My aim as the new student Eco leader was to increase the interaction of the Eco committee with the rest of the school: involving them and letting them know what we are about.
In Eco committee, we work on a variety of projects in our subcategories of Waste, Energy, Biodiversity, Allotment and Global Citizenship. I, personally, had been putting a lot of effort into a project regarding the implementation of a smart system to reduce the excess energy input in the school. This is because our Energy group observed that energy outputs, in particular heating, weren’t being turned off out of school hours or when not in use, resulting in cumulative energy wastage. Although technology is without a doubt a solution to many of our climate challenges, it comes with its complications and costs. Hence, after speaking to the Operations manager, we established the most effective solution: raising awareness. If we could change people’s mind set towards the environment, a change in their behaviour would be induced as a result. This is an even more sustainable solution than one involving technology because when students are at home or when they move on to University or to their work place, the smart technology won’t follow them, but their good habits will. This is when I decided our school needed an environmental awareness event.
Ashlynn White and myself busied ourselves googling global environmental days that we could take part of, which is when we came across Earth hour. It was perfect! It is a phenomenal, global WWF organised event where people turn off their lights for an hour and “turn up the dark” and “shine a light” on environmental matters, be it reducing plastic waste in Indonesia, or looking at renewable energy in Singapore. Better still, Ashlynn is a WWF volunteer and she knew WWF would be more than happy to come in and help.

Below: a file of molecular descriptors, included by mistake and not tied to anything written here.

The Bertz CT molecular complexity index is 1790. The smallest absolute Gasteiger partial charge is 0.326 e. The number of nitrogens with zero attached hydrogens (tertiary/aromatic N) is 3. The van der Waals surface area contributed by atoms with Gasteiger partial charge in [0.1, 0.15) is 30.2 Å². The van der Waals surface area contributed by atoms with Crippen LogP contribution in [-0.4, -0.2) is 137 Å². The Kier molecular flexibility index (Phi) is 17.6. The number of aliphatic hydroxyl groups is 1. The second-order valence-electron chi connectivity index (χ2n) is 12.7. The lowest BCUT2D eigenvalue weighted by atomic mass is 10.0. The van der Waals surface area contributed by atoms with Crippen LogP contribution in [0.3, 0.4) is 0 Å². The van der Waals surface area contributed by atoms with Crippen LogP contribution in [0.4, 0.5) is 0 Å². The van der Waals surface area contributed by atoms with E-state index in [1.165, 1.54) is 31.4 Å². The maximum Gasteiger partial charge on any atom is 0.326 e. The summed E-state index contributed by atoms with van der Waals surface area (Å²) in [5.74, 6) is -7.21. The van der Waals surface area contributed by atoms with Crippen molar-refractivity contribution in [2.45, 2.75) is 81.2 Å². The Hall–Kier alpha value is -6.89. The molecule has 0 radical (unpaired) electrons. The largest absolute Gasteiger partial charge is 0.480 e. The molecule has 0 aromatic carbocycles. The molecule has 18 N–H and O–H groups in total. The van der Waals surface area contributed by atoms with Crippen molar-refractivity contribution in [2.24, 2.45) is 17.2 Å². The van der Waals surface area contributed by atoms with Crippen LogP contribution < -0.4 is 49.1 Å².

So, we got to work. There was a fair amount to organise, but with every step I had support, most notably from Ms. Smith, Ms. Daley, Dr. Appleyard, Mr. Weston and of course Ashlynn! In the midst of preparation, we had a visit from an inspiring guest speaker, Manoj Gautam, who presented and emphasised that all the self-sustaining phenomenal projects he had worked on with Nepalese communities were backed by the people who take pride in doing what’s right for the environment. This really encouraged us to carry this event forwards.
All the effort more than paid off with how our BSN Earth hour was received. All the staff members were fantastic as not only did we get approval from them for their classes to participate in our first BSN Earth hour, but excitement towards the cause. A few Eco committee members went around taking pictures of classes in the dark during Earth hour. The enthusiasm that we saw was infectious and left us in an uncontainable state of euphoria for the rest of the day! The student performances during lunch definitely helped keep that spirit up.
My aim of interaction with students really came through. During lunch, I walked up to students asking if they wanted to have their carbon footprint analysed with WWF and make a pledge to improve it. A great deal of students were very enthusiastic. But others said no, at which point I asked why. For me this was the most important part of the day as I wanted to hear their reasoning. It helped me understand their perspective, so that I could reason with them and learn what changes we could make in school to make being green a less cumbersome task.
Overall, the event made people think and that’s the first step! Our community is large and collectively we can greatly reduce our school’s carbon footprint. Following our first BSN Earth hour, I think it’s safe to say that the event has achieved its purpose: initiating our movement towards changing mind sets to change behaviour.
Nicole, Student Leader for Eco